And the idea of changing up the dynamics. In the first movie, Hope and her father Hank are at odds for a great deal of the movie, and here they work together as this badass, scientific superhero team. Meanwhile, Scott and Hope start from a place where they're estranged from each other and circumstances bring them back together. I also wanted to try and make it funnier and faster paced and really go nuts with the Pym technology and the way that we used it.
MTV News: The pacing is really key to its success. The entire film takes place over the course of two days. So how did you approach its pace?
Reed: On the first Ant-Man, I had this rule: This movie has to be under two hours long. I had that same rule for Ant-Man and the Wasp. It's a comedy, and a comedy should not overstay its welcome. This thing needed to move like a bullet train because it's still in the crime genre, and there's this ticking clock, a finite amount of time in which the story takes place. Movies that were an influence to us in that regard were Midnight Run, the Robert De Niro movie; After Hours, the Scorsese movie; and Seven Chances, the Buster Keaton movie.
Seven Chances is a silent movie, but in terms of comedic action, it has one of the funniest chase scenes that's ever been committed to film. It's all about this ticking clock, but it's constantly funny. So those movies with a frenetic pace were big influences on Ant-Man and the Wasp for me.
MTV News: And, of course, Garage Band. That was an influence as well. Scott's become very good at it while on house arrest.
Reed: Yes! Very, very good. Part of the fun was figuring out all of the ridiculous things that Scott Lang could be doing to pass the time. There's stuff we shot that didn't make it into the movie. But that felt like Paul Rudd's sweet spot, too. Take the fact that he's been studying close-up magic. It's a ridiculous thing he does to entertain Cassie, and then it has a payoff at the end of the movie.
MTV News: What was something that didn't make the final cut?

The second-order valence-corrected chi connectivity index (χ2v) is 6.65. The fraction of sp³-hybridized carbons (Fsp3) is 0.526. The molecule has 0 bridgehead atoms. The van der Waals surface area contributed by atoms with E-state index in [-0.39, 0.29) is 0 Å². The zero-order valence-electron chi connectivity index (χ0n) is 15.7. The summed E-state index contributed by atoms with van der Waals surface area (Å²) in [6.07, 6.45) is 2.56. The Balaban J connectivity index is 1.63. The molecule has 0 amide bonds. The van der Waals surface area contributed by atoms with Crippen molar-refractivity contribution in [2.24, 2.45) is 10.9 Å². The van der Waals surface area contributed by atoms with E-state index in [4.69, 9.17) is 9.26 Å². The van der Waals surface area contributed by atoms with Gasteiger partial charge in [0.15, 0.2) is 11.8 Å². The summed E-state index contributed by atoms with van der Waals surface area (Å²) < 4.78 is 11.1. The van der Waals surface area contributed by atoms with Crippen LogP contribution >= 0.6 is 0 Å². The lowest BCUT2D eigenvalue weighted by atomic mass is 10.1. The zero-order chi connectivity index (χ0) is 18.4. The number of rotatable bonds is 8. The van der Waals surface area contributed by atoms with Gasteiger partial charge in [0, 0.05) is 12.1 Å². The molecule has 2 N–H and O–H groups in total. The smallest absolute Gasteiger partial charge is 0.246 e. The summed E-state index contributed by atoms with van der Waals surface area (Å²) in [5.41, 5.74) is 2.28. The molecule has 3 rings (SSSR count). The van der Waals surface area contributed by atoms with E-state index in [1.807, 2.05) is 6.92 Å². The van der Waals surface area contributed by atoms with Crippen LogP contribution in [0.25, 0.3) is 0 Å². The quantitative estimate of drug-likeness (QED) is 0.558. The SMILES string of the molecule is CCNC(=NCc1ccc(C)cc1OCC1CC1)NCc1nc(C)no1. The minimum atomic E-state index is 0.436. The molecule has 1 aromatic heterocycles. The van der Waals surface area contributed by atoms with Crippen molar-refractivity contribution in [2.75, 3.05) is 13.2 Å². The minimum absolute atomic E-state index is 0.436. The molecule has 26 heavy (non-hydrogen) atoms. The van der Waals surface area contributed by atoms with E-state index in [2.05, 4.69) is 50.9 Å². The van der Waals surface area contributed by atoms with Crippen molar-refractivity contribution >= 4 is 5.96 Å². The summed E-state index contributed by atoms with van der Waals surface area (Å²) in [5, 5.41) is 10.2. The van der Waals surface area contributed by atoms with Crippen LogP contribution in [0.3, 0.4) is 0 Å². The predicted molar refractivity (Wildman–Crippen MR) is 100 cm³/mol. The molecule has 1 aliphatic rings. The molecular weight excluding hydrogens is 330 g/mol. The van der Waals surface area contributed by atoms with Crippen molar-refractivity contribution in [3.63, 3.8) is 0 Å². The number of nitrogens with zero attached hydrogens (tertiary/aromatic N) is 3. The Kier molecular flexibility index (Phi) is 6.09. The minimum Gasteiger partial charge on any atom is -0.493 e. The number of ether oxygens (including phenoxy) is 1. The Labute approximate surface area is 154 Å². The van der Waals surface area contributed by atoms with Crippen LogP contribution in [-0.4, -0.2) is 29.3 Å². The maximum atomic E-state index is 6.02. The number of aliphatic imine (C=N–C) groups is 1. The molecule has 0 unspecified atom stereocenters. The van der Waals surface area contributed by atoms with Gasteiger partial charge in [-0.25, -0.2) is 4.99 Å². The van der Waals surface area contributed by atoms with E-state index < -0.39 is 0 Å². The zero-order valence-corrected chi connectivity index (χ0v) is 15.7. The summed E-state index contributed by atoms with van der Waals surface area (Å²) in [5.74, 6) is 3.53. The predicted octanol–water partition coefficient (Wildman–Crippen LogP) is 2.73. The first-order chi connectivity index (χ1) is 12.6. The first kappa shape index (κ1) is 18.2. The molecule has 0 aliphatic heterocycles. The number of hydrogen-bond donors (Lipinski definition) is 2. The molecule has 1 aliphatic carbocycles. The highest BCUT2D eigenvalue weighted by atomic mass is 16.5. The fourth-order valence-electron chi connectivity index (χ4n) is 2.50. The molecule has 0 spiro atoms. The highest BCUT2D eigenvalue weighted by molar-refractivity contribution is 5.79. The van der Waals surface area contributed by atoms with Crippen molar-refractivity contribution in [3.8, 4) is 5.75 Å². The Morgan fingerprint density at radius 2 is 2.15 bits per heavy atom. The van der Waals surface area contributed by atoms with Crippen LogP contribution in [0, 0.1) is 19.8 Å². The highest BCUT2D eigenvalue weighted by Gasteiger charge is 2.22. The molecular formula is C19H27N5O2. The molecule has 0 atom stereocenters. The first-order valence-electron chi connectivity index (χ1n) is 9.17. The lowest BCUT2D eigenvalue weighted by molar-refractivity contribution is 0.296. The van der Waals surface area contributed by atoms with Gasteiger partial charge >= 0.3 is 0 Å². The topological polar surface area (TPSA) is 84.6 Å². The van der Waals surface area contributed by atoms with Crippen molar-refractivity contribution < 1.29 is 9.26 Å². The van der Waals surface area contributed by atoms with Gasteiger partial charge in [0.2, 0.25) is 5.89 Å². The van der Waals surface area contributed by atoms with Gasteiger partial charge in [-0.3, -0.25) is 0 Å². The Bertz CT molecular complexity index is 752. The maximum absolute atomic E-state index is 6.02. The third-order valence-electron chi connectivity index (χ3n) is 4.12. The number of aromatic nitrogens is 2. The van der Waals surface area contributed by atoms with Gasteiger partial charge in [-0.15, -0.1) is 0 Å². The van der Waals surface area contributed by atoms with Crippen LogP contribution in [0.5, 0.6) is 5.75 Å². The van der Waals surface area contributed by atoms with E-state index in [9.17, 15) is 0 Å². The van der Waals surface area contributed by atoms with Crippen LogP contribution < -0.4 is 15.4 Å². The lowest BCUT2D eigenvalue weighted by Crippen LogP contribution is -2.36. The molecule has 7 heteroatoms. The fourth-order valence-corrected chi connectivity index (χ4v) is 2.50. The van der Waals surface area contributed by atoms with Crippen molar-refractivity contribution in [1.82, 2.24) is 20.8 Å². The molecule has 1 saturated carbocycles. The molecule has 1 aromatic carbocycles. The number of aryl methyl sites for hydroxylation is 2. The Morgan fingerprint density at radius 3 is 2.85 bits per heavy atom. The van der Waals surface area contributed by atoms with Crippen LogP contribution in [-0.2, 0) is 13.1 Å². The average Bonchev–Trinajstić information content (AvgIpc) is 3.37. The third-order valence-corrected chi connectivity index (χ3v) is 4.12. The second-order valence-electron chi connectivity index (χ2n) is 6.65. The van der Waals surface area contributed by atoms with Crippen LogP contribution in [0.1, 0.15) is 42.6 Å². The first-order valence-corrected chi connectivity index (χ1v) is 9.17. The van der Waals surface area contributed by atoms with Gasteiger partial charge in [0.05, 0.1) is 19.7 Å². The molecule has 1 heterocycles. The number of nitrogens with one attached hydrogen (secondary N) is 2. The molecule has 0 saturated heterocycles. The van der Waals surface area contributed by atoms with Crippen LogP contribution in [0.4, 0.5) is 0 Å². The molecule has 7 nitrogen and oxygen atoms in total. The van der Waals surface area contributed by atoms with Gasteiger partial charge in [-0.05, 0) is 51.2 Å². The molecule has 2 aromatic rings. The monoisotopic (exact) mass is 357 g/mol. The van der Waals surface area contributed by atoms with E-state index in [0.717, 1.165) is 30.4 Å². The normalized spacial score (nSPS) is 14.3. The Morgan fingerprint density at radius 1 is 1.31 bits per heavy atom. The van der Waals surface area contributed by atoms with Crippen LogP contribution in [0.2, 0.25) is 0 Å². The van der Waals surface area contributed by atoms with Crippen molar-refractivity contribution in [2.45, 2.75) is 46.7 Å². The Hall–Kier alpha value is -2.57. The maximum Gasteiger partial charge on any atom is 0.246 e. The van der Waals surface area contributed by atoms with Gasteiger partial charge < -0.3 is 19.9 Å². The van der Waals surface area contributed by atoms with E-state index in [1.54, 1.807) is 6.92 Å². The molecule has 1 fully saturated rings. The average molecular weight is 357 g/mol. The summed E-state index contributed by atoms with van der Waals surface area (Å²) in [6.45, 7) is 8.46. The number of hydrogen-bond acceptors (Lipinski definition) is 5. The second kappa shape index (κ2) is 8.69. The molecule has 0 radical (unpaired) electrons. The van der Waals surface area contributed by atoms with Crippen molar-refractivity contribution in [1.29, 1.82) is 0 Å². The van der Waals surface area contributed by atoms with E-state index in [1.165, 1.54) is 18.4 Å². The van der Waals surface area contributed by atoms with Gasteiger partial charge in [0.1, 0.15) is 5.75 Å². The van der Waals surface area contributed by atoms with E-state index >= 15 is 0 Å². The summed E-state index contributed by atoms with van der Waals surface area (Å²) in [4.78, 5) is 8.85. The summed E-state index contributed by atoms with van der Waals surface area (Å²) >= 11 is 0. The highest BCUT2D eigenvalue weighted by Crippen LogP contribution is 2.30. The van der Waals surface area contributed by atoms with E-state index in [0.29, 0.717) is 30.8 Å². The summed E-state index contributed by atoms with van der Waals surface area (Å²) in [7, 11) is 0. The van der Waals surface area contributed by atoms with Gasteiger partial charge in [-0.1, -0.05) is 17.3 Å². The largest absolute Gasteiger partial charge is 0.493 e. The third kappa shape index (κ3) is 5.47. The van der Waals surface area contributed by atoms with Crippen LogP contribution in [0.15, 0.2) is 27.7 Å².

Reed: There's a couple scenes. One of them ended up in a TV spot, where he's just sitting next to a fan saying weird things and making noises into it like a little kid does. There were weird versions of him working out. In these superhero movies, there's always a working-out montage, so we did a riff on that.
MTV News: At the end of Ant-Man, Hope looks at the Wasp suit and says, "It's about damn time." The Wasp is the first female title superhero character in the MCU, and she really is the star of this movie. What responsibility did you feel to do this iconic character justice?
Reed: I felt a great responsibility and a tremendous amount of excitement to be the person who was able to bring Wasp to the screen. In terms of the legacy of that character and Janet Van Dyne, there are a lot of people who know the MCU movies but don't know the comics so well. Some people get shocked when you remind them that on the cover of Avengers #1, Ant-Man and Wasp — Hank Pym and Janet Van Dyne — are there. And Janet was the one who named the Avengers. She's part of the Mount Rushmore of Marvel Comics characters. So when it came time to do our movie's versions of those characters, yeah, I took it really seriously.
I had a really deadly weapon in my arsenal with Evangeline Lilly. Evangeline was really clear from the get-go about what she wanted to do and what she didn't want to do. She wanted this hero to feel very practical. She wanted to sweat when she fought, and she wanted to have her hair in a very practical ponytail so it wouldn't get caught in things. It really annoys her in action movies when women are in one giant sequence and their hair and nails are perfect and beautiful. She wanted it to have a very down-and-dirty feel to it.